We often ask the question, what inspires kids today? It turns out these inspirations fall into very different categories, and many were apparent at VA. First, and most familiar, is the category of personal passions and interests. We talked about that in the Comparative World Cultures class (yes, examples can cross over topics, sort of like a cross-disciplinary course). Today’s students are fired up about something in their lives, and that energy drives their academic work. During my lunch meeting with 10 students, I was surprised at the responses to my question, what are you most passionate about? None of them mentioned anything about the academic program. Then I thought about all the educators and researchers that argue for meaning and relevance in our lives. That’s why the kids’ answers were skiing, hockey, planting, building, gaming, leadership, and other noble pursuits. At VA, these activities are not extra-curricular, but co-curricular. School Head Jennifer Zacarra later reminded me of Dostoevski’s Underground Man, who argues that progress and the pursuit of knowledge are not inherently valuable unless they contribute to the discovery of meaning in one’s life. There is homespun philosophy to inspire us at VA as well.

In a field biology class, inspiration abounds as students learn by doing, observing, analyzing data, and presenting their findings. The notion of a textbook becomes almost irrelevant. Would you like to read about the sleep and eating habits of specific animal species? Or would you prefer to observe these habits? You might say that because of the varied schedules and difficult access to some of the animals, this is a project that could only be satisfied by books. Enter websites with webcams that are constantly monitoring the activities of these animals. Each student chooses one animal and is asked to collect and graph data that indicate patterns of behaviors. When the teacher asks each student questions that they are unable to answer, she suggests that perhaps they are not collecting the appropriate data or their graph is not communicating the story they intend to tell. She does not tell them the story. They must figure it out. In this same course, living in VT creates the opportunity to understand the behaviors of some of the local animals more deeply not by viewing webcams, but by going outside and following the tracks of these animals. Suddenly, students that dislike science are loving it because they are living it, not reading about it. And how much does such an experience contribute to a student’s personal connection with the teacher?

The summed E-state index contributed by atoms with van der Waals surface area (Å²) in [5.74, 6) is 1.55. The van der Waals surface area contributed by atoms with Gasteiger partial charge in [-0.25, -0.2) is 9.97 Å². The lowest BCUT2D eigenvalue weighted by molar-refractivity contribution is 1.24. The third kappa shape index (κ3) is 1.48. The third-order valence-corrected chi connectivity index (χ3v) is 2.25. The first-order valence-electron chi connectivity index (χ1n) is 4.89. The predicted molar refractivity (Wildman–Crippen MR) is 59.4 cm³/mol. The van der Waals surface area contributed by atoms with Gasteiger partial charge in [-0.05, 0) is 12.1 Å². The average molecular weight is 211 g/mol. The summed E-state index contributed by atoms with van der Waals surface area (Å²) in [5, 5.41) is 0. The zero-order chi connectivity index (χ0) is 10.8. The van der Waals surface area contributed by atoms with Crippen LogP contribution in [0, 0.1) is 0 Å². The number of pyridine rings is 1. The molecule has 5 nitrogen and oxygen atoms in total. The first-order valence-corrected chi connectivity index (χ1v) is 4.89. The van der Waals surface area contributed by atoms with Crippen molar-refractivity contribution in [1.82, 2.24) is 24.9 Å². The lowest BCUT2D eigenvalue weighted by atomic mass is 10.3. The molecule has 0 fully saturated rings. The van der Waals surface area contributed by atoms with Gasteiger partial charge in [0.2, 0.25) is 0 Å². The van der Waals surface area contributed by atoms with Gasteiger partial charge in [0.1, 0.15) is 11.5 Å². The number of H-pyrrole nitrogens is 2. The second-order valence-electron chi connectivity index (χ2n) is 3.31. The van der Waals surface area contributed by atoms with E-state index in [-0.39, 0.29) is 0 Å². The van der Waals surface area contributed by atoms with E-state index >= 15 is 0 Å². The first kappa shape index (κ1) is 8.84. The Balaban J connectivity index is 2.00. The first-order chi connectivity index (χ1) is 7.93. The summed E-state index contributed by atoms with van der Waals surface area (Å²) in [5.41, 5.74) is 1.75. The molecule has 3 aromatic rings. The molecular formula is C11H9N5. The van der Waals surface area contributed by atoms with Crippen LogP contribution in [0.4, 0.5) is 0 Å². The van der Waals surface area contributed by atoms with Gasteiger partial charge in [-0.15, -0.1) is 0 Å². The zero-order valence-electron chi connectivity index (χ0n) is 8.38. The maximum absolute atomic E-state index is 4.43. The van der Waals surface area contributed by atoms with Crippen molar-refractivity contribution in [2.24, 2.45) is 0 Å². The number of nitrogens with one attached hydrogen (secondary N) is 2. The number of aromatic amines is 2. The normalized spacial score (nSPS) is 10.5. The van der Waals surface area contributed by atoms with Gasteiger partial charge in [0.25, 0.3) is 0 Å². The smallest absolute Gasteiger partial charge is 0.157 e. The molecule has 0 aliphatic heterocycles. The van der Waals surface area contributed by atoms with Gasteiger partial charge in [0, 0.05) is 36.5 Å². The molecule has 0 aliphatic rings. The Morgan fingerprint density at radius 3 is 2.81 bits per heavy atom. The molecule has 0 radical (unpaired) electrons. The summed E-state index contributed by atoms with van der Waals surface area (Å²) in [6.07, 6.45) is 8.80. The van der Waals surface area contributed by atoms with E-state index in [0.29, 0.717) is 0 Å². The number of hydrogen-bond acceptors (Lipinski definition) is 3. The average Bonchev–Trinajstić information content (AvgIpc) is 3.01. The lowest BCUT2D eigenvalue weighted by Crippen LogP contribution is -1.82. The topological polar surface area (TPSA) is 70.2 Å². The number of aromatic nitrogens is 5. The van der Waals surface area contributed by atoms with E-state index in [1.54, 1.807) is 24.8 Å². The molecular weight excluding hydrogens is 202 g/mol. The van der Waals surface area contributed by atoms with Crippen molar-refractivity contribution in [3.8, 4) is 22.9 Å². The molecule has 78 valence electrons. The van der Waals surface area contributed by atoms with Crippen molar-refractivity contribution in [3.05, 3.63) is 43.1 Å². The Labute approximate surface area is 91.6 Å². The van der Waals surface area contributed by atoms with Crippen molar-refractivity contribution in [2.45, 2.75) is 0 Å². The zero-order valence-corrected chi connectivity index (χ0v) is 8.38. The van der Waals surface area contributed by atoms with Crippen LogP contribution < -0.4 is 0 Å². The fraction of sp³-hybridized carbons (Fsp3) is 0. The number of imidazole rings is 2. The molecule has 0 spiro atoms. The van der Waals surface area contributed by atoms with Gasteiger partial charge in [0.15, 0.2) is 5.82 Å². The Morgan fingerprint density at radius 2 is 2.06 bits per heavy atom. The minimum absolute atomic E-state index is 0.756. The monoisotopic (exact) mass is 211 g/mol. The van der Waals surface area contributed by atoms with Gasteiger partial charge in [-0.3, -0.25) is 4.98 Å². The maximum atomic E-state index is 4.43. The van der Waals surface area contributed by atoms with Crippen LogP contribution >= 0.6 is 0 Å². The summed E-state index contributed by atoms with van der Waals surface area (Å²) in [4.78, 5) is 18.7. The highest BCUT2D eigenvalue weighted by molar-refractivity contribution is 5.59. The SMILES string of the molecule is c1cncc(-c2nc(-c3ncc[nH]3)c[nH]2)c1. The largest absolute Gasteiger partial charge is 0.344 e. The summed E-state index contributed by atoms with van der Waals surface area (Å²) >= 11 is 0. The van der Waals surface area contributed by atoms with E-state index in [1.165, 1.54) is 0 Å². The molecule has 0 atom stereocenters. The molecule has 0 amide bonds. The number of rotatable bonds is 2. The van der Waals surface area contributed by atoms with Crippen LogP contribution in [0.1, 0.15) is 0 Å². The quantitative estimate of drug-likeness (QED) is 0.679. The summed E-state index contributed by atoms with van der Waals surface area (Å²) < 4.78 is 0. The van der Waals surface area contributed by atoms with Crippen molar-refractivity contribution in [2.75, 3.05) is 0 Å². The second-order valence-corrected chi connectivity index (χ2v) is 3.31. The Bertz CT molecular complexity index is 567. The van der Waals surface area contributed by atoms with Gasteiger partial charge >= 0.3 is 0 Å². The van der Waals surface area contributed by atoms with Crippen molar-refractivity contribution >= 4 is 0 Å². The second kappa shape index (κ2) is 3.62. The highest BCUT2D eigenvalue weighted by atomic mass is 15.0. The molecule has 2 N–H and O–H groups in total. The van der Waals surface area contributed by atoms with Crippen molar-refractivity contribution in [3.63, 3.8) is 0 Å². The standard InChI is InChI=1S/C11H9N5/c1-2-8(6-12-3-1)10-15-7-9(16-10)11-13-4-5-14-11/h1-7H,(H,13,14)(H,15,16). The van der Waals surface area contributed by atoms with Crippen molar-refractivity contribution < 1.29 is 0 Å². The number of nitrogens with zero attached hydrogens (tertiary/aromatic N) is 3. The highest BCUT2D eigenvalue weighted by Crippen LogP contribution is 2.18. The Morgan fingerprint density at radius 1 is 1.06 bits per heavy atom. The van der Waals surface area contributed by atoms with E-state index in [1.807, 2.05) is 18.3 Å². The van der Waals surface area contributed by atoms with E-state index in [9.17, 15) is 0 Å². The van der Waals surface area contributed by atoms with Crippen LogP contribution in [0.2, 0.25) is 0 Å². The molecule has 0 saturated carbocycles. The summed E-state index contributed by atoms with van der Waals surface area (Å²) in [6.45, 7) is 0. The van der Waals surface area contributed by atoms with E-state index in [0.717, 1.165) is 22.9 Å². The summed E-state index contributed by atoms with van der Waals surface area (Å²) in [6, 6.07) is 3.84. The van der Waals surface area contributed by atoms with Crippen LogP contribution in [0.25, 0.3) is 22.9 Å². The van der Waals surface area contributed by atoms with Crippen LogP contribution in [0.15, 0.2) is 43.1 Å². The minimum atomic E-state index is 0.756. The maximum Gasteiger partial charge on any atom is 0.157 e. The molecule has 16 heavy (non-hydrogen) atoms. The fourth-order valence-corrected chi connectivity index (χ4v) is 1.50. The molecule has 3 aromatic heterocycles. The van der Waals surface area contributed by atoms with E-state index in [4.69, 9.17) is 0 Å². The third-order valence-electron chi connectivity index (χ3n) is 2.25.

Developing trailblazers to advance our world

Nurturing and inspiration are so important to student development today. But developing trailblazers to advance our world may be our greatest challenge as educators. First, not everybody believes they are a trailblazer. Consequently, many students are happy to continue the traditions of professions that have existed for many years. They are excited about performing open heart surgery, litigating corporate human resources cases, running a manufacturing operation, or trading on the NASDAQ. Second, most of our schools welcome students with no particular emphasis on specific mindsets. VA likes students that are trailblazers or they will introduce talented students to the idea of becoming one. When admitting students, they seek out those who buck the current “whatever” outlook endemic among students today. They look for passion and risk-taking, which can be nurtured at VA. The teachers are trailblazers as well. Without doing a formal survey, I can say that most of the teachers I spoke with had worked outside the classroom in research or a related profession for some portion of their careers. And it makes a difference when you talk about goals, outlook on teaching and learning, and their view of students today. They focus, but don’t dwell on student mental health; instead using their environment, school mission, program, and pedagogy to lift students out of the hot mess that we call contemporary society.

The students are fiercely independent. It is a disposition that is shared by the Head of School, Jennifer Zaccara. When her father was giving her driving lessons as a teenager, he asked her, “Are you driving the car or is the car driving you?” She never forgot that question and thinks about it during almost every challenge. The most important statistic Jennifer shared was that 35% of VA graduates own their own businesses. That is a staggering number for a prep school, and shows that a school can develop trailblazers by creating the conditions for independent thinking, entrepreneurship, experiential work, and a view of the school as having a public purpose, particularly in the town of Saxton’s River. Students are encouraged to pursue their passions as a means of igniting the rest of their school life.